New Delhi, Jan. 10: Even the worst critics of Virbhadra Singh concede that the face-saving victory in Himachal Pradesh, which enabled the Congress to dilute the shock of the fifth straight defeat in Gujarat, was because of him.
But not the party mouthpiece, the Congress Sandesh, which does not mention him once in its latest issue.
The editorial in the Sandesh says: “The victory in Himachal was hailed as the result of the development programmes of the UPA government and the expression of faith in the Congress by the polity.”
There is no mention of Virbhadra anywhere. Even the “Stateswatch” section, which records important developments from every state, has ignored the Himachal win while dealing extensively with the Gujarat campaign.
Virbhadra is unpopular among central leaders who see him as domineering and resent his refusal to dance to the tune of those who draw their political clout from 10 Janpath.
Still, many leaders are surprised at the “lack of grace” in the refusal to acknowledge his contribution.
Virbhadra, who was a member of the first Parliament alongside Jawaharlal Nehru, is a five-term Lok Sabha member, seven-time MLA and six-time chief minister. The antipathy towards him highlights an underlying tendency to discourage or curtail satraps who have their own mass base. Ironically, most of the recent electoral losses, including Gujarat, have been blamed on the absence of a strong local leadership.
When Sonia Gandhi initially came into politics, she gave exceptional importance to the party’s chief ministers and used them to build the challenge to the ruling BJP at the Centre in the run-up to the 2004 general election. It was the annual Congress chief ministers’ conference that gave Sonia political clout when she was struggling for recognition as a leader against the veteran Atal Bihari Vajpayee.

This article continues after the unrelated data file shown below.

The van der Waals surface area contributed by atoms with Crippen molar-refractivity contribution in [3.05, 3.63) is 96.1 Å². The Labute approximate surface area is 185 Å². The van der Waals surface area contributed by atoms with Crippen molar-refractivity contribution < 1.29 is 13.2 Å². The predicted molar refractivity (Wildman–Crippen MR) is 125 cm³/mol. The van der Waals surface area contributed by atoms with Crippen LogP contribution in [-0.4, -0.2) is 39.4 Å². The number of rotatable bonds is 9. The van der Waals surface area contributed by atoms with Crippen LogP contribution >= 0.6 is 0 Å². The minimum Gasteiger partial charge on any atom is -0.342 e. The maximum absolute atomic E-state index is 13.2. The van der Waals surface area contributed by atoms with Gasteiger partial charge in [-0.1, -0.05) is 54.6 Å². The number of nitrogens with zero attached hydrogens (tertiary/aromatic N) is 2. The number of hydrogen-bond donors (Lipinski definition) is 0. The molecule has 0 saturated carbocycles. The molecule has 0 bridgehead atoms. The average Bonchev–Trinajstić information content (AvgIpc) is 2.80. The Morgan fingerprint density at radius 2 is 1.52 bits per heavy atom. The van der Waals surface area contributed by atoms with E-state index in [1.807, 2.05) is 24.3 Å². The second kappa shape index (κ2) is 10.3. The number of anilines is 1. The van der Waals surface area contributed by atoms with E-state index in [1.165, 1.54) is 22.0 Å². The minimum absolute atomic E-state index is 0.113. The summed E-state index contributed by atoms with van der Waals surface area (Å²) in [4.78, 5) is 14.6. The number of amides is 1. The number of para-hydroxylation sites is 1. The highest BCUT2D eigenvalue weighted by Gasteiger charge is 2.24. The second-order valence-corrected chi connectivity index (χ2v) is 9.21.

Chief ministers like Digvijaya Singh, A.K. Antony, Sheila Dikshit, Ajit Jogi, Vilasrao Deshmukh, Amrinder Singh, S.M. Krishna, Tarun Gogoi and Ashok Gehlot not only helped her restore the Congress to its national pre-eminence but nursed the financial and electoral muscle of the party.
The situation changed with the defeats of many of these chief ministers, and the focus shifted from the state leadership to the high command structure. Leaders with no experience of winning elections and no popular support assumed the space vacated by the satraps.
Sheila Dikshit, the Delhi chief minister who continued to win elections, was subjected to ouster plots and conspiracies but managed to hold on because of her personal rapport with Sonia and her children.
Haryana chief minister Bhupinder Singh Hooda, too, has won elections but never got the importance his counterparts were given in the pre-2004 days.
The culture of sycophancy has taken such deep roots in the party that nobody risks raising uncomfortable issues, rendering such exercises as the upcoming Chintan Baithak ritualistic.
The December issue of Sandesh is proof of this: the rallies of Sonia and Rahul in Gujarat have been prominently displayed, and there are articles hailing the Congress president’s charismatic personality because her birthday was on December 9.
One article written by senior leader Suresh Pachauri, who also heads the party’s research wing, argues that had Sonia wanted she could have become the Prime Minister right after Rajiv Gandhi’s death. The Congress president has so far been credited for the welfare agenda of the government, but Pachauri writes: “She has always endeavoured that there should be rapid growth in industry so that India not only is counted amongst the developed countries but also mark a special and distinctive place in the world.”
Another article says: “Regardless of the fact that Sonia is the daughter-in-law of the one of the most dominant political families in the country, it is by dint of her persona, charisma and kind nature that she has been able to differentiate and prove herself.”
It is not for Sandesh to delve into the uncomfortable questions about the party’s performance in such states as Madhya Pradesh, Karnataka, Chhattisgarh, Odisha and Punjab or the traditional problem areas Tamil Nadu, Bengal, Bihar and Uttar Pradesh.